Hard News by Russell Brown


Ian Fraser is right. The new TV3 News campaign is a cheap shot.

Fraser vented his anger to the Sunday Star Times, declaring himself "disappointed that a pair of journalists would lend themselves to a campaign in which they denigrate the independence, the courage and tenacity of other journalists when they know perfectly well there is no basis whatever to those claims."

The two journalists are, of course, John Campbell and Carol Hirschfeld, who according to the Star Times story wrote the copy they deliver in the new campaign, which advances 3 News's pitch for viewers by implying that TVNZ journalists cannot be trusted. It goes thus:

From Wellington to Washington to Baghdad. In uncertain times who can you trust?

Not anyone who works for TVNZ, it appears.

Yes, it's important to remember that propaganda can come from all sides …

And TVNZ will deliver it on command?

… so, our job is to be independent, to tell the truth as well as we are able.

While TVNZ tells lies?

At 3 News we are not cheerleaders

Unlike the journalists at TVNZ.

We're not state-owned.

Public broadcasters are not to be trusted.

We are journalists

And they're not, presumably.

We should not be afraid of anyone.

And they are.

Our job is to ask the questions - no matter who we might offend.

But they don't, because they're under the thumb of the government thought police.

I would be furious if another journalist implied these things about me, and, indeed, I have been in the past.

Lingering in the background, of course, is the Corngate story, which was certainly evidence of fearlessness in the face of official wrath. But TV3 would have fared better on the story had it spent less time trumpeting about "our investigation" and more time - or any - actually conducting one. But it didn't. It got the story on a plate (as did the entirely state-funded Radio New Zealand, albeit with much less notice) and the nature of the deal meant it came up short as the story developed.

RNZ's journalists revisited the story, and Steven Price (who vetted Seeds of Distrust for legal issues) has provided what is thus far the definitive account of the affair, in a thorough and nuanced feature in Metro magazine (he finds himself "not that far" from Nicky Hager's account). TV3 really hasn't returned to its killer story.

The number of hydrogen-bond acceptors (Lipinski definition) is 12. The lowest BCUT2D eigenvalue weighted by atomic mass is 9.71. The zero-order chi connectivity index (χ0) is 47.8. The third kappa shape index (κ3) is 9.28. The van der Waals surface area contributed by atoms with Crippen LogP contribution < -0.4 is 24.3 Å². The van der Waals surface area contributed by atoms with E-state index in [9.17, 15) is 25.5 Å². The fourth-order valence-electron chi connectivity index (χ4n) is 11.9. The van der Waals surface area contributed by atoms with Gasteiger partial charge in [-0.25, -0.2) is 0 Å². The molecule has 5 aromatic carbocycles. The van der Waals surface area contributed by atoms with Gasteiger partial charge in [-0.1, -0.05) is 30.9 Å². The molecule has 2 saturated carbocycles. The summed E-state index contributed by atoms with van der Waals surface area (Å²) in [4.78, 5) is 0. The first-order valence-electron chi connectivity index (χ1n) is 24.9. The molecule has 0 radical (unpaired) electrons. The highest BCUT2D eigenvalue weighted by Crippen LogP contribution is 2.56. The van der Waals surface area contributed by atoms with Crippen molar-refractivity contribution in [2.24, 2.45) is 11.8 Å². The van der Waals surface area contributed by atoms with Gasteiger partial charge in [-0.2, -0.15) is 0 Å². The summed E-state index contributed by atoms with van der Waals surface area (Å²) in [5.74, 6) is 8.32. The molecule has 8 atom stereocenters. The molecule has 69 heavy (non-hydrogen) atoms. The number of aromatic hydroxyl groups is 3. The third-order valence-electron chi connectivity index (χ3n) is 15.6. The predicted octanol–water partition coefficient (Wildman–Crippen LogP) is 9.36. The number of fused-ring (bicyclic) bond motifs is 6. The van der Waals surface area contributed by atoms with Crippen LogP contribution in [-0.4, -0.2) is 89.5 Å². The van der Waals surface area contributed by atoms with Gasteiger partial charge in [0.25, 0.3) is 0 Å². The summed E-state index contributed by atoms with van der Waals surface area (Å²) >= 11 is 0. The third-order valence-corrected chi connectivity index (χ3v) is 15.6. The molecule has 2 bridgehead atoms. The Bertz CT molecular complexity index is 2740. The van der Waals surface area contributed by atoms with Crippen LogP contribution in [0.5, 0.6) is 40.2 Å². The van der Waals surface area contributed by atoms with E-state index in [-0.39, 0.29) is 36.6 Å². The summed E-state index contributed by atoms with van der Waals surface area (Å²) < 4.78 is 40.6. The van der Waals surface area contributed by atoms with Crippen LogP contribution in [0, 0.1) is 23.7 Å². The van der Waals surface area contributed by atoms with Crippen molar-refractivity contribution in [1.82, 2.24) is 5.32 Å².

What also makes the 3 News campaign a bit rich is that although 3 News has long provided a welcome alternative to the smothering format of the market leader, it has become more like One News in the past two years, and can attribute at least some of its audience gains to that fact. 3 News's growth hasn't been amongst Auckland smarties, but churchgoing couples, residents of the Waikato and unemployed mechanics in Taupo (well, that's basically what the last research I saw said).

A deeper irony is that John and Carol work for a company owned by CanWest Global, whose proprietors, the Asper family have (when they haven't been campaigning against public broadcasting) practised some of the most egregious editorial interference seen anywhere in the democratic world in recent years.

Among other things, they have forbidden any criticism of the Israeli government in any of their Canadian newspapers, which account for most of the newspaper market in that country. (This story was broken here by the state-funded Mediawatch, but you won't have heard it on TV3 or Radio Pacific.)

There is no evidence that the Aspers' unpleasant meddling with editorial independence extends to their TV channel in New Zealand. Just as there is no evidence that journalists at TVNZ are beholden to ministers and officials.

Personally, I've gone from being a 3 News loyalist to more of a swinging viewer in the last year or two. The mum-and-dad schtick and incessant use of teasers on One News still irritate me, but so do those flimsy mid-bulletin entertainment stories on 3 News. (Doubtless on account of its much tighter budgets, 3 News can be unwatchable at the weekends.)

TVNZ is making a conscious effort to improve and innovate in its news and current affairs offerings. Some of what has resulted is a bit pompous (the "One News Centre"), some of it is excellent (Tsehai Tiffin's voluntary euthanasia story on Sunday) and some of it is awful (the Hosking-Howard interview in the same show).

Fraser needs to keep a check on his outbursts - they tend to become longer-running stories than the original offence, and it was silly of him to have a crack at Campbell and Hirschfeld personally - but I wouldn't rule out an angry response this week to industry grumblings about the new head of commissioning, Tony Holden.

TV3, in the meantime, ought to be wary of believing its own hype.